Looking into Deep Time
You look east in this picture with the rocks getting older to the east – as far as May Hill. Beyond May Hill there is a big time jump to younger rocks – Triassic Rocks, then beyond that younger still, the Jurassic of the Cotswolds.
The sudden jump in time to much younger rocks, just east of May Hill, is because of a very big fault (crack in the Earth’s crust) running southwards from the Malvern Hills. To the east of the fault, younger rocks are brought to the surface, first Triassic rocks, then younger Jurassic (Dinosaur age) rocks.
Wilderness Quarry, Breakheart Hill and all of the Mitcheldean area has Devonian age Brownstone Formation rocks beneath. Looking at the bright red of the rocks in the Wilderness Quarry, Redstones would seem a better name, however, in most places where the Brownstones occur they are more brown than red. The colour differences are caused by variations in the iron minerals which cement the sand grains together. The St Maughans Formation (named after a village in Monmouthshire) are slightly older than the Brownstones, but are still beds of sandstones in the main, deposited by many southward flowing rivers 400 million years ago.
View to north east
Ridges with valleys between, running in a north-south direction. In the distance the Malvern Hills which are formed of some of the oldest rocks in England – around 680 million years old.
St Maughans Formation and Brownstones Formation are two divisions of the Devonian rocks. Both are essentially sandstones deposited by river systems draining from the NW (running mainly southwards). The distinction lies with the sandstones of the St Maughans containing clay minerals between the quartz grains, that makes them Argillaceous sandstones. In contrast sandstones consisting predominantly of quartz grains, like the Brownstones, are termed Arenaceous sandstones. The presence of clay in the St Maughans sandstones would indicate the rivers were flowing slower (lower energy), allowing clay minerals to deposit out of the slow moving water. Perhaps the rivers then were flowing slower because they were nearer the then sea level.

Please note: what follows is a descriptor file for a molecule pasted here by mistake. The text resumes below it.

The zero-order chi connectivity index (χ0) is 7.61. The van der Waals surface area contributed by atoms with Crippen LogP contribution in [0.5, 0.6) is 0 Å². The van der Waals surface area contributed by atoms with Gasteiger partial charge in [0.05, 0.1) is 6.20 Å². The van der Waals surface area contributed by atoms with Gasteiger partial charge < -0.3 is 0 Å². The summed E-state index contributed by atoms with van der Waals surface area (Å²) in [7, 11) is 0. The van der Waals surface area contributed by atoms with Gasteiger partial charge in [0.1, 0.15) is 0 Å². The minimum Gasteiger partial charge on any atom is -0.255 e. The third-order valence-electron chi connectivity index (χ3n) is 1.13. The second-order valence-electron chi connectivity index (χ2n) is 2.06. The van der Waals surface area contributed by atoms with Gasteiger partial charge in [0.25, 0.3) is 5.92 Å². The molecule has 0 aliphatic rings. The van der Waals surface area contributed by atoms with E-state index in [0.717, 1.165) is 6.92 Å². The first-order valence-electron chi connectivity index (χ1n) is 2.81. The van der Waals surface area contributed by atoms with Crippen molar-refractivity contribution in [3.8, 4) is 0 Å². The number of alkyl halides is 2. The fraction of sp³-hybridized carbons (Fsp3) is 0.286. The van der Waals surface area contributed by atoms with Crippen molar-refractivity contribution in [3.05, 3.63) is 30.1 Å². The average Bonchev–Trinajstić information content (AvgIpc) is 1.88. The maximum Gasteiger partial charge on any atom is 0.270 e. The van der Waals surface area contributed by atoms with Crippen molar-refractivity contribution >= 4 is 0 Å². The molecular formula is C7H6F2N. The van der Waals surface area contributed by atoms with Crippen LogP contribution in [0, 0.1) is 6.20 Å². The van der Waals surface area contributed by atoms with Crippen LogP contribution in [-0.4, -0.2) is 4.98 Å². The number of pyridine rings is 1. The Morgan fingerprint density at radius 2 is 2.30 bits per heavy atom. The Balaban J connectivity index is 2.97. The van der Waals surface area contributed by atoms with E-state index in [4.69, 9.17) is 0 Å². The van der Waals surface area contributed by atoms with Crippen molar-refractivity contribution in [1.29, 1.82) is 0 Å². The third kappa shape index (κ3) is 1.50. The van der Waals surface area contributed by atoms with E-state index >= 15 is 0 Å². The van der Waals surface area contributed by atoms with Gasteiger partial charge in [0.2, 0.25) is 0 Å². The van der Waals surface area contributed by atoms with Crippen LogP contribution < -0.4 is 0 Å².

Task Site 5 Questions
As you look eastward from here (as far as May Hill) what is happening to the age of the rocks?
a) getting older
b) getting younger
c) staying about the same
Why do we have these ridges and valleys running roughly north to south?
a) steep dip of the rock
b) rock beds run roughly north south
c) variations in hardness of the rocks
d) all of these
Do the rocks carry on getting older as we go further east?
c) stay the same age
Of the hills labelled in the photos, which is formed of the oldest rocks?
a) May Hill
b) Malvern Hills
c) Breakheart Hill
The path here is getting very steep, why is that?
a) Because of the very steep hill side
b) Crossing a landslide
c) Outcrop of steep dipping rocks
d_ Outcrop of Quartz Conglomerate